Tuesday | January 24, 2017
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Letters 11-8-13

Safety check deal an excuse to raise fees

Michael Flaherty’s letter concerning vehicle safety checks that appears in the Nov. 3 West Hawaii Today is absolutely correct. This new edict coming down from the Department of Transportation regarding safety inspections was a done deal long before the public even heard about it. Asking for public input is a joke. Look how the public input charade over same-sex marriage backfired; overwhelming testimony against it but they’re gonna pass it no matter what the people want.

The safety check deal is nothing short of an excuse to raise fees and exert more control and power over the people from our beneficent government. Don’t you know they are protecting us and we should be happy to pay for it? Remember the state’s unfunded liability chit of $20 billion hanging over our heads. But of course, it’s OK to call a special session of the Legislature for a do-over on gay marriage.

The truth is, the vast majority of drivers in Hawaii have legally obtained driver’s licenses, we dutifully register our cars every year bearing the ever-increasing vehicle weight taxes, and I can tell you I have spent untold dollars in car repairs since the last safety check to keep my vehicle safe so the state insisting on photographing my car and my papers is not only excessive, it’s unlawful under the Fourth Amendment: “The right of the people to be secure in their persons, houses, papers and effects, against unreasonable search and seizures.”

The state already has all that information at the Department of Motor Vehicles and they have no right to photograph my car and my papers again and store that information somewhere for their future use (control). It’s an invasion of my privacy — another lost liberty, and it’s an expense the state has no business incurring given the sad condition of our economic affairs.

Michelle “Mike” Kerr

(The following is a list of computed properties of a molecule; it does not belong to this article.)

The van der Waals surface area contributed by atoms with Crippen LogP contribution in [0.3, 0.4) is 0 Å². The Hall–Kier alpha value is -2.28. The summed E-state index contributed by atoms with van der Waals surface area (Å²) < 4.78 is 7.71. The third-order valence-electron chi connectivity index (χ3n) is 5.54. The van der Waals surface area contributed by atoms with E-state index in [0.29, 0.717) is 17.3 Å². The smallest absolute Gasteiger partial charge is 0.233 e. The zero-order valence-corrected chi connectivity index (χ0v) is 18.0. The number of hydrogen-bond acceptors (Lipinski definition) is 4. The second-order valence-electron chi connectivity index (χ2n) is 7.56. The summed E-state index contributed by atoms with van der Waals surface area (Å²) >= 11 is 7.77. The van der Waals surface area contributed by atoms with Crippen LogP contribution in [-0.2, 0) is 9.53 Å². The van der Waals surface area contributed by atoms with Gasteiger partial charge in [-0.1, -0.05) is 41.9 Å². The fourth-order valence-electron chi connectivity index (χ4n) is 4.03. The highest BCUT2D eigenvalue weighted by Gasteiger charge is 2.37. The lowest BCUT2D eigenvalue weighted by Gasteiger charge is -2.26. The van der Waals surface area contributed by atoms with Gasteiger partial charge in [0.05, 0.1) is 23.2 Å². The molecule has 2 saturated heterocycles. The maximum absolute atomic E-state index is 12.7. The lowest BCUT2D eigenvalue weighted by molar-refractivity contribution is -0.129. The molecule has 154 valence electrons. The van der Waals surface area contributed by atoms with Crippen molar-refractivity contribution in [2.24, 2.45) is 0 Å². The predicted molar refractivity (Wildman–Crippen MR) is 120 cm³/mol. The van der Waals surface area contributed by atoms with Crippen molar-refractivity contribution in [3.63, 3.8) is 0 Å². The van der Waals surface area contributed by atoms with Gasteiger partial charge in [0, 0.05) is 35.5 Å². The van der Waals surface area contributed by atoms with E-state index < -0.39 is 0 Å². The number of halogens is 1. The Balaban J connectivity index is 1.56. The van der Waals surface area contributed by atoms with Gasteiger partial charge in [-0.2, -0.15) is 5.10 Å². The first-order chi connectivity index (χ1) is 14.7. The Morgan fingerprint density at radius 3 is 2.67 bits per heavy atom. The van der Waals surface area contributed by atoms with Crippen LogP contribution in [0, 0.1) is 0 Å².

What’s to stop GMO seeds from blowing onto property?

Recently, I have heard several radio ads that have been anti-legislation on limiting genetically modified organisms in Hawaii, and supposedly supported by local farmers and ranchers.

In light of the recent Supreme Court decision where an Indiana soybean farmer was found guilty of using GMO seeds, which had blown onto his property even though the farmer had no wish to use any GMO seeds in the first place, I wonder if these same Big Island ranchers who supposedly support no limitations on GMO uses, have thoroughly thought through all of the potential ramifications of using these same GMO products to it’s end conclusion. What’s to keep some GMO company from developing a grass seed, spreading it around the Big Island, and then suing our ranchers when their GMO grass seeds are blown onto these same ranchers’ properties?

I await, and welcome a response from any GMO advocates who claim such an event is not possible.

Carl Merner


Kill Bill 113 and form task force

The anti-GMO Bill 113 puts the cart before the horse and will absolutely have unintended and unfavorable consequences for Big Island farmers.

Though we don’t grow GMO crops, I am always looking out for the best interests of our island’s farmers, agricultural industry, food security and food costs.

Bill 113 would allow farmers on the other islands to use biotech seeds —some being developed to adapt to climate change, and others to make plants resistant to fungus and viruses — but would prohibit Big Island farmers from doing so, which would make our local farmers noncompetitive, raise this island’s food costs and lessen, rather than increase, our food security.

Anti-GMO people worry that biotech crops are unsafe, but don’t seem to accept that every leading scientific and health organization in the world says they are safe. They worry about pollen-drift, but this has been widely studied and we absolutely know how to prevent it. And they ask about labeling GMO products, which I have no problem with as long as it’s not the farmers absorbing that cost. And what would we label? Only GMO papaya? What about all the GMO products coming into the state? Will we label cereal? Who’s going to pay for labeling?

Let’s kill this bill, and take the time to think all these things through. Let’s form a task force to come up with real and practical solutions that work for all of us and don’t cause serious problems in the big picture.

Richard Ha